Advocates of more Pentagon spending will no doubt argue that the department’s massive budget is not just for fighting “hot wars” like Syria, Iraq and Afghanistan, but for deterring adversaries from acting against the interests of the United States and its allies. Hence the emphasis of the new National Defense Strategy on dealing with great power competitors like Russia and China. 

But the Trump administration’s new defense strategy, and the congressionally-mandated National Defense Strategy Commission report that followed after it, are mired in old, counterproductive thinking. Talk of winning conventional wars against Russia or China, or spending over a trillion dollars to modernize an already excessive nuclear arsenal, or weaponizing outer space, as Trump proposed just last week, is more likely to spark a new global arms race than to promote peace and stability.  

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We need a more sophisticated approach that puts as much or more emphasis on economic and political challenges as on traditional military power — an area in which the United States already far outstrips China and Russia in any case. So it simply will not do to fill the gap left by the reduced need for spending on endless war with a mad rush to spend on equally dubious military objectives that are driven by a fear-based approach rather than a clear-eyed assessment of the most urgent security challenges we face.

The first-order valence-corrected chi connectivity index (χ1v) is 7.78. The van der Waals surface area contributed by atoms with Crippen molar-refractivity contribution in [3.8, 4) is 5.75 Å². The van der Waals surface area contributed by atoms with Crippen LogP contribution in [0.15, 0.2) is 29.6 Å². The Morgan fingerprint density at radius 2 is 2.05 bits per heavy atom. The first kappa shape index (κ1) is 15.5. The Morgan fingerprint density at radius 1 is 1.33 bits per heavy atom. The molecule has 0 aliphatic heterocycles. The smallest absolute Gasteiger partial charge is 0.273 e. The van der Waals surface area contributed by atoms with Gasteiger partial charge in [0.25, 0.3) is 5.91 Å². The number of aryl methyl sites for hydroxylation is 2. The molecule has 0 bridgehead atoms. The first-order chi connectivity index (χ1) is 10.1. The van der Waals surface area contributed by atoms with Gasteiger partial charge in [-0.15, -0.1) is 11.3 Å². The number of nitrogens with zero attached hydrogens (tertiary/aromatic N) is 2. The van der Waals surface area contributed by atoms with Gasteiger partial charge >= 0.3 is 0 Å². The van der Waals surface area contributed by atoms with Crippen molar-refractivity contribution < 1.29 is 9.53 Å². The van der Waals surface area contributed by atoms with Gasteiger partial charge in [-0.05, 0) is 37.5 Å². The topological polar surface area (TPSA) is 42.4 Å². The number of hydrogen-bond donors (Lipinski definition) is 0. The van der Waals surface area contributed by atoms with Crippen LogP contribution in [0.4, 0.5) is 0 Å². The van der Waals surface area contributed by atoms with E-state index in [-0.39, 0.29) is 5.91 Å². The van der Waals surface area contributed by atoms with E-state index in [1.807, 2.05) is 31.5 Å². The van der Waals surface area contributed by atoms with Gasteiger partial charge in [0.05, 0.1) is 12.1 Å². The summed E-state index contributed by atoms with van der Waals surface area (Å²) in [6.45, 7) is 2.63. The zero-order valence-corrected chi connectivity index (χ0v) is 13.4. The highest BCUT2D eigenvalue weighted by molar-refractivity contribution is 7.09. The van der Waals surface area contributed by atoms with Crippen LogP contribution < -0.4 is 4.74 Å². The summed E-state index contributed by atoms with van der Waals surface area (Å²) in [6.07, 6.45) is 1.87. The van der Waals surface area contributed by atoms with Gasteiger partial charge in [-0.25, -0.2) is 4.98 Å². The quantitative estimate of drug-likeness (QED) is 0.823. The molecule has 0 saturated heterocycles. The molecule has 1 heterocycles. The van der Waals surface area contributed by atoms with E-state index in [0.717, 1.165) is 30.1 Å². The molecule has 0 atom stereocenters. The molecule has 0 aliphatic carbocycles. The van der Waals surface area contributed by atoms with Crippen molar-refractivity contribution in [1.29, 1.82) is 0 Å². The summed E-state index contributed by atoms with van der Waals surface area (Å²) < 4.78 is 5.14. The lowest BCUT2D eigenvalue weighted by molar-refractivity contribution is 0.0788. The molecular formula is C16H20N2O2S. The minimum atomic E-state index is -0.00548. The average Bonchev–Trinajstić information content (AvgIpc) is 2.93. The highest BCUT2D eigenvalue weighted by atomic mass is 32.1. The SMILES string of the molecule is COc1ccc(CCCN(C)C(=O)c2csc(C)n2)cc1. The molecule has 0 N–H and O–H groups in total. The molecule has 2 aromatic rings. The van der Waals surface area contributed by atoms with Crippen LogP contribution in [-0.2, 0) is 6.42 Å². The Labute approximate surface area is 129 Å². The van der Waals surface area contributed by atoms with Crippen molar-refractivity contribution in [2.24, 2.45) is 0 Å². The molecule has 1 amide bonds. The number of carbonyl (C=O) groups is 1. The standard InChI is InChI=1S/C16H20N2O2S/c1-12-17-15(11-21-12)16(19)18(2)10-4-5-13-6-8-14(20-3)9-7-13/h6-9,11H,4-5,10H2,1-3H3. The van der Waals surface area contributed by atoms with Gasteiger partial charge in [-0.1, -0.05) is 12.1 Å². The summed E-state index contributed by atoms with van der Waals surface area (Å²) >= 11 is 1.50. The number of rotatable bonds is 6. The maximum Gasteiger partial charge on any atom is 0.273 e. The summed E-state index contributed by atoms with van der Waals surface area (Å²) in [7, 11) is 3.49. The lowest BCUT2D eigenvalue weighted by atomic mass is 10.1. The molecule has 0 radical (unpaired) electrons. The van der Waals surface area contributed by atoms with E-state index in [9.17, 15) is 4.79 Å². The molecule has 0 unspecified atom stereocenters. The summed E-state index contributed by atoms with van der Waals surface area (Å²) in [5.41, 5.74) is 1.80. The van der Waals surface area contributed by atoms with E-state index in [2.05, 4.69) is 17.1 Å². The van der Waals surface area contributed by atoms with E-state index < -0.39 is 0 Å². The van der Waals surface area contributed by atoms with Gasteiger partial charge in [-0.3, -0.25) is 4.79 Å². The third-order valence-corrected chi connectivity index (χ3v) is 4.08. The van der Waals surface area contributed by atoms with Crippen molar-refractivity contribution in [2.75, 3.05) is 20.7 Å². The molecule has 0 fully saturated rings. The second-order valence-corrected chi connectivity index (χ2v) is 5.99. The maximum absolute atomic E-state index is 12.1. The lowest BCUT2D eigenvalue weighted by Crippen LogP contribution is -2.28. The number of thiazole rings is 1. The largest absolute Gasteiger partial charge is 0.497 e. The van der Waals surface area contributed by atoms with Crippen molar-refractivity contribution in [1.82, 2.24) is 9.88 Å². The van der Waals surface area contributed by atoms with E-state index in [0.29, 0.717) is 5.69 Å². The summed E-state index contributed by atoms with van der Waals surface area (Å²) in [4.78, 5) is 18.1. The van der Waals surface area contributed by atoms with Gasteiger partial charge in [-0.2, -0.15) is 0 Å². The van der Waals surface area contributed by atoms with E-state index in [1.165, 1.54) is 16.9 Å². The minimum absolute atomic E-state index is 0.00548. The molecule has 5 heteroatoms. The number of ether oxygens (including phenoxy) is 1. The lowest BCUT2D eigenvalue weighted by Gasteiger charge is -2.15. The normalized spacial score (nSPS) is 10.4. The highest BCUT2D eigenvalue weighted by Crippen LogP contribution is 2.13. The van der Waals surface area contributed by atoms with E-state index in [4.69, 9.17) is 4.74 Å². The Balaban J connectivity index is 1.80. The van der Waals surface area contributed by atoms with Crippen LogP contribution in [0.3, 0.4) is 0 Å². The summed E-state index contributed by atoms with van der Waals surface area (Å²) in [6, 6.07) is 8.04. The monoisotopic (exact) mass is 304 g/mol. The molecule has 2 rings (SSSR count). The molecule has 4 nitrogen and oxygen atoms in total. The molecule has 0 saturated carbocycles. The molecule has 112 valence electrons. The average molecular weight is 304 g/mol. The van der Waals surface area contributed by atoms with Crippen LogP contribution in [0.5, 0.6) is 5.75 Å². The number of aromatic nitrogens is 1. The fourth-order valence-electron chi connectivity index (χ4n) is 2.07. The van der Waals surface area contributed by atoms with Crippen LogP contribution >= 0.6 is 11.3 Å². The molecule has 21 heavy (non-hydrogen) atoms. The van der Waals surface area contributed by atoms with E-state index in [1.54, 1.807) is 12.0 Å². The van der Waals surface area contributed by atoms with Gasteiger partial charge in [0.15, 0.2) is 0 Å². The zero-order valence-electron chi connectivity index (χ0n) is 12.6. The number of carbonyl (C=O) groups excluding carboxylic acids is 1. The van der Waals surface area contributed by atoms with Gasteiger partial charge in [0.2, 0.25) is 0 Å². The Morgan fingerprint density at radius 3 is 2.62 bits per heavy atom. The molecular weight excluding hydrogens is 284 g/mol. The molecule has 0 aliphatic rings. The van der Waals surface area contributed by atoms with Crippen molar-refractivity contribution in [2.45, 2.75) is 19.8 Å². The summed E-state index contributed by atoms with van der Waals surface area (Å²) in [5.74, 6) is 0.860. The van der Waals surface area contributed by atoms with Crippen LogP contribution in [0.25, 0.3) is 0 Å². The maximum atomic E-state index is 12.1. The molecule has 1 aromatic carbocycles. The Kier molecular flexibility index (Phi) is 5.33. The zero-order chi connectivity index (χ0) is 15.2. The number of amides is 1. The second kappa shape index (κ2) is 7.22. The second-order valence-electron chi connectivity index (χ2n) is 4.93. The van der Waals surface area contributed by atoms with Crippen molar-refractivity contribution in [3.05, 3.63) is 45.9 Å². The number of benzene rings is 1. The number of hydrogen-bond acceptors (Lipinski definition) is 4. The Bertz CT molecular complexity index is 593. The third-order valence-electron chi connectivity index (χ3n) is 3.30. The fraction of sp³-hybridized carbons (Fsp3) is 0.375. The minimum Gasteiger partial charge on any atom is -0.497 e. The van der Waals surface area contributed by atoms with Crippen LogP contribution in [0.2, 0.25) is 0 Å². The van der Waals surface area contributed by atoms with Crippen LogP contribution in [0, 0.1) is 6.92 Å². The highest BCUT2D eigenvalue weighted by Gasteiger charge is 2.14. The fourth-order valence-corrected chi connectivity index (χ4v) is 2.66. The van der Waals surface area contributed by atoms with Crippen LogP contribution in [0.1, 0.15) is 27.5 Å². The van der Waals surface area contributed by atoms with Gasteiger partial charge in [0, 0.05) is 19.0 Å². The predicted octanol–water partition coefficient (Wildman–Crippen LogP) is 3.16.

Common sense suggests that if the United States spends less time-fighting wars, Pentagon spending should go down, not up. Conjuring new threats, or, even worse, misstating the nature of the security risks we face, should not be used as excuses to pad the department’s already ample budget.

Ben Freeman is the director of the Foreign Influence Transparency Initiative at the Center for International Policy (CIP).  

William D. Hartung runs CIP’s Arms and Security Project.